Not everybody has such rapid manifestation time; I certainly don't all the time, and quite rare is the person who does. Christ said that if you have faith and ask the mountain to move, it will move, but few of us have that degree of faith, and transportation departments, when building highways through the mountains, tend to complement their faith with their bulldozers.
If you're going to do what you love so that the money follows, go after it with passion, enthusiasm and good, old-fashioned American marketing "know-how." Remember: "God helps those who help themselves." A variation on this is: "God helps those massage therapists who market themselves." Don't passively wait for it to come to you. As another proverb goes, "If the mountain doesn't come to Mohammed, Mohammed goes to the mountain." I also suggest combining marketing with some inner work on your mind and heart.
Keep your heart pure. Money miracles happen most frequently to those whose hearts are pure. If there are people you're angry with, now is the time to forgive them. (It also helps to forgive yourself for your own procrastination in building your massage business.) To help toward that end, there is a three-part letter-writing process that can enable you to reach true completion with that person:
This letter actually can be sent. I say "can" in a qualified way, because working with hundreds of people in this way has shown me that it usually takes several drafts of that final letter before it's ready for postage. (If there's any anger in it, you need to go back and write the first letter again; this is a letter of completion and forgiveness, remember.) It also helps to show this letter to someone with objectivity, like a coach, therapist or close friend.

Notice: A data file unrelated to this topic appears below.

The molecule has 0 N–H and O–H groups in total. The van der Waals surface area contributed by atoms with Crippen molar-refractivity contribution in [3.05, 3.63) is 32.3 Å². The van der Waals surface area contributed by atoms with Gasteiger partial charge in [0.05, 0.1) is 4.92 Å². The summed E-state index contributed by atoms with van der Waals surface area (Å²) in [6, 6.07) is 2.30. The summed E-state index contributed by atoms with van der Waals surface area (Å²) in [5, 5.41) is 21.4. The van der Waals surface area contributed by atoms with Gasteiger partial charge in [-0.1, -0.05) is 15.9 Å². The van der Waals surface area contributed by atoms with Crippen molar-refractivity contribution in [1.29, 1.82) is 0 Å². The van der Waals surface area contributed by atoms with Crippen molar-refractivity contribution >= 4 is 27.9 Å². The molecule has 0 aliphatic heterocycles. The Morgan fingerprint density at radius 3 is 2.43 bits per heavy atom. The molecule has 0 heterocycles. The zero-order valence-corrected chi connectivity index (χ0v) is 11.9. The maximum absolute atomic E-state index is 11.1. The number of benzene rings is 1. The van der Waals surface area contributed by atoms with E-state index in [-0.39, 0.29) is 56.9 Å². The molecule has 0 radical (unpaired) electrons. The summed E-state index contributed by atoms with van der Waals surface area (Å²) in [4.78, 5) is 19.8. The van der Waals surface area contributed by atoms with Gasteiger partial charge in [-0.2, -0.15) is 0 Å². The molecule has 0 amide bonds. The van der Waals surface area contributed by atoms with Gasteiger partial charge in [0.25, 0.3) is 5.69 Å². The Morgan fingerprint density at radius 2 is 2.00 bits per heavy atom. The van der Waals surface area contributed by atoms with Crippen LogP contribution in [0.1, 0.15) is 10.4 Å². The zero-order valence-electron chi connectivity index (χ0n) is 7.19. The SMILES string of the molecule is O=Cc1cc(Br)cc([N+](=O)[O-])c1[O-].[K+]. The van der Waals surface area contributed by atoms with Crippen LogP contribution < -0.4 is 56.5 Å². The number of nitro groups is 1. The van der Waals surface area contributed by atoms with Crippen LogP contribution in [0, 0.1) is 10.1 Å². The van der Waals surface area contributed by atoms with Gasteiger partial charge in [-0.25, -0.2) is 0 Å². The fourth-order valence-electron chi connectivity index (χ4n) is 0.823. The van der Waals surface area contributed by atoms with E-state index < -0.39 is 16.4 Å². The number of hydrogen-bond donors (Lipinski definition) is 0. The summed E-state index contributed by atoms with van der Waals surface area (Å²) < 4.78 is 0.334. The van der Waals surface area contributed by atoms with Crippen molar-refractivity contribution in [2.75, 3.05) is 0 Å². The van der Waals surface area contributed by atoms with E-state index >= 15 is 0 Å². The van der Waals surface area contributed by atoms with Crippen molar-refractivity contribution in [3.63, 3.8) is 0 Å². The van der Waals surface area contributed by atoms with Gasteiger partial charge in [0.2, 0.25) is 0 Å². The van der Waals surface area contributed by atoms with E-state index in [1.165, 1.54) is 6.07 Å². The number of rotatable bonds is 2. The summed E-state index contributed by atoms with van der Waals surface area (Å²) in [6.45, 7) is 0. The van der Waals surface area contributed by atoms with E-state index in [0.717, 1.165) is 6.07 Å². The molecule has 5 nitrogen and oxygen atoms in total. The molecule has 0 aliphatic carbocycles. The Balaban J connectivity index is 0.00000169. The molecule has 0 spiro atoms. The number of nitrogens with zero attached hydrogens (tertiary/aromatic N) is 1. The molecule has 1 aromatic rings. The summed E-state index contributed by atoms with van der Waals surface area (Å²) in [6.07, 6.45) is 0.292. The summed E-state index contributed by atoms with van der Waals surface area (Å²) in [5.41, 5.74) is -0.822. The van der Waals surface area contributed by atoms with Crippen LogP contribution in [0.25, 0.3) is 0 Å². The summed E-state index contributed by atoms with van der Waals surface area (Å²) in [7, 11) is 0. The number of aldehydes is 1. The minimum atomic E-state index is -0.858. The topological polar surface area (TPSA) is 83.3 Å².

Do an inner overhaul on your mind. Your consciousness needs to be prepared to receive the money that will follow. It's one thing to consciously believe that if you do what you love, the money will follow; it's quite another if you believe that when you do what you love, the bankruptcy will follow. A study was done some years back in Canada among a group of people who suddenly struck it rich by winning big money in provincial lotteries. An astonishing statistic emerged: Within five years, the vast majority had gone broke; these winners had become losers. The Canadian governments dumped fortunes into their laps, but never taught them how to handle the money.
One way to prepare your consciousness for allowing the money to follow is through affirmations. Here's one I recommend: "I'm here to work as a massage therapist, and my persistence in marketing makes me succeed." The best way to use affirmations is through writing, and by including the response that emerges from the unconscious. Divide your page in three. At the left margin, write the affirmation; in the middle of the page, write the response that arises as you write it. Suppose it's "I can market all I want - but what if nobody cares and nobody comes?" The last step, in the right column, is to create a new affirmation that specifically treats this negative response. A good one would be, "When I bring the work I'm here to do to the market, the market responds and clients fill my practice."
This process honors the material from the unconscious that opposes the affirmation. Such material is there in spades - if it weren't, you wouldn't need the affirmation that brought it up in the first place. Writing the response releases the resistance from your being. Write this affirmation 10 times a day for at least a week, and then speak it 10 times a day, with feeling, until its truth manifests in your daily life.
If the money isn't following from doing the massage work that you love, it will follow when you follow your own enthusiasm and let marketing bring new clients to you.
Click here for more information about Cary Bayer.